Polish Lowland Sheepdog is stubborn, smart, and active, he is also a good watchdog because of his fearless.Read More
Polish Lowland Sheepdog Overall Status
- 17 to 20 inches at the shoulder
- Confident, Clever, Lively
- 35 to 55 pounds
- Life Expectancy
- 10 to 12 years
- Coat Color
- Black, Brown, Gray, White
- Barking Level
- Likes To Be Vocal
Polish Lowland Sheepdog Quick Factors
- Dog Friendly
- Exercise Need
- Grooming Needs
- Strangers Friendly
- Family Affectionate
Polish Lowland Sheepdog Daily Care
The Polish Lowland Sheepdog has a long, thick, shaggy double coat. It has a crisp texture and is meant to be water-resistant.
Expect to spend an hour per week or some time daily keeping it groomed. Brush it with a natural bristle brush and then comb it out, making sure you get all the way down to the skin. If you let the coat go, it will become matted and may need to be trimmed short. It will take the coat nine to 12 months to grow back. A monthly bath doesn't come amiss. On the plus side, PONs don't shed much.
The rest is basic care. Trim the nails as needed, usually every week or two. Keep the ears clean and dry, and brush the teeth frequently with a vet-approved pet toothpaste for overall good health and fresh breath. Grooming a puppy takes very little time at all, but you want to start early so he can become accustomed to sitting still while you work on his coat.
PONs are a working breed and require at least an hour of daily exercise. When not provided with sufficient physical exercise and mental stimulation, they can often turn moody and destructive.
PONs bond closely with their owners and love to accompany them on long walks or hikes, or working with their human partner in canine events such asobedience,herding,agilitytrials, or dock diving. They are often at their happiest when they have a 'meaningful' task to work at each day.
PONs require a low protein diet and should be fed controlled servings as they often tend to over-eat.
They should do well on high-quality dog food, whether commercially manufactured or home-prepared with your veterinarian's supervision and approval. Any diet should be appropriate to the dog's age (puppy, adult, or senior).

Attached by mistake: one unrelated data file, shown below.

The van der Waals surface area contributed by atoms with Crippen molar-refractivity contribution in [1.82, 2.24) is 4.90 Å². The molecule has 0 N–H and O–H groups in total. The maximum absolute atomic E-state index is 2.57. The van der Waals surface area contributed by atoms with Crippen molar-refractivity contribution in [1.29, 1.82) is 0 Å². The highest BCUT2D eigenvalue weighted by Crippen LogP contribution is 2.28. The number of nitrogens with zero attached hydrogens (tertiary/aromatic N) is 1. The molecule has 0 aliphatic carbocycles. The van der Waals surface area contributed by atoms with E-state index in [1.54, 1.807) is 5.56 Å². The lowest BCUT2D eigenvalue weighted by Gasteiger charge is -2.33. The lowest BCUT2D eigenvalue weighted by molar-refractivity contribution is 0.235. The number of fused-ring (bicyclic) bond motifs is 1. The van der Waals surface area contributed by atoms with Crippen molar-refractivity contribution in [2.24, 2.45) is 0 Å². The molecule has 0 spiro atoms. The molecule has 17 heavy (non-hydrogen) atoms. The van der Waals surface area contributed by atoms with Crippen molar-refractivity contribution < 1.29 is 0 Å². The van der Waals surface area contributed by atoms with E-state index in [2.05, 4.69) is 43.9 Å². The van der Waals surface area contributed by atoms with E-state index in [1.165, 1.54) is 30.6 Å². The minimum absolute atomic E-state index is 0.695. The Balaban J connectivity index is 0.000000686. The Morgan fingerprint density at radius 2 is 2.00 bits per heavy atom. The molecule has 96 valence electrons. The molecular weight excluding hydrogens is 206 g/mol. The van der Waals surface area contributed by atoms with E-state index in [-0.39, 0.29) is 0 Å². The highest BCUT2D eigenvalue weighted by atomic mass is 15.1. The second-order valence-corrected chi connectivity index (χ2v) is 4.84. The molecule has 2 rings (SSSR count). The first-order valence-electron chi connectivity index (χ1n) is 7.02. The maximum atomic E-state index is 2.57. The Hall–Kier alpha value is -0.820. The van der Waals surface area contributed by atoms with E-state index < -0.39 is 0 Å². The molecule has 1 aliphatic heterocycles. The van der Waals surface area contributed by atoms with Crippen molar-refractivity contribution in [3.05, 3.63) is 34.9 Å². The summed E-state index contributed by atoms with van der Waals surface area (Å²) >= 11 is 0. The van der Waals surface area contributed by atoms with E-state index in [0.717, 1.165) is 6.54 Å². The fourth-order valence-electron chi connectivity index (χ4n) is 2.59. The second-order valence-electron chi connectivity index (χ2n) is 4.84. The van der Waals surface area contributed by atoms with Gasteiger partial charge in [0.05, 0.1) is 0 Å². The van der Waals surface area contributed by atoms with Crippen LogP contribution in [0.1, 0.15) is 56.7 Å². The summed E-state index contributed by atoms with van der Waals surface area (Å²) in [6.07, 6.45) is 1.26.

Treatscan be an important aid in training, but giving too many can cause obesity. Learn about whichhuman foodsare safe for dogs, and which are not. Check with your vet if you have any concerns about your dog's weight or diet.Clean, fresh water should be available at all times.
Polish Lowland Sheepdogs are generally healthy, andresponsible breeders test their stock for health concerns such as hip dysplasiaand communicate with other dedicated breeders regularly, working together for the health of the breed and preservation of its unique qualities. Regular visits to the vet for checkups and parasite control help to ensure the dog has a long, healthy life.
PONs are excellent house dogs: accepting of other animals, gentle and tireless playmates for kids, alert watchdogs, and quick learners. The breed can also be dominating, stubborn, and suspicious of strangers, earlysocializationandpuppy training classesare highly recommended. PONs are affectionate, bouncy, trainable pets for owners who can handle a confident, territorial herding dog.
Polish Lowland Sheepdog History
The Polish Lowland Sheepdog, also called the Polish Owczarek Nizinny, is also sometimes shortened to PON. The dogs worked on the lowland plains. Some say that this medium-sized, robust sheepdog evolved from ancient, corded herding dogs from the Hungarian plains, which were bred with other small, long-coated mountain herders, and more recent, shaggy herders, such as theBorder CollieandDutch Schapendoes.
It is also said to haveTibetan TerrierandLhasa Apsoin its blood. As with many breeds, World War II very nearly led to the breed's extinction and was revived by Polish breeders after the war. Popular in Poland and elsewhere, it is generally kept as a household companion, although it remains an excellent herder. It can also work in obedience, tracking, agility and therapy. The Polish Lowland Sheepdog was recognized by the AKC in 2001.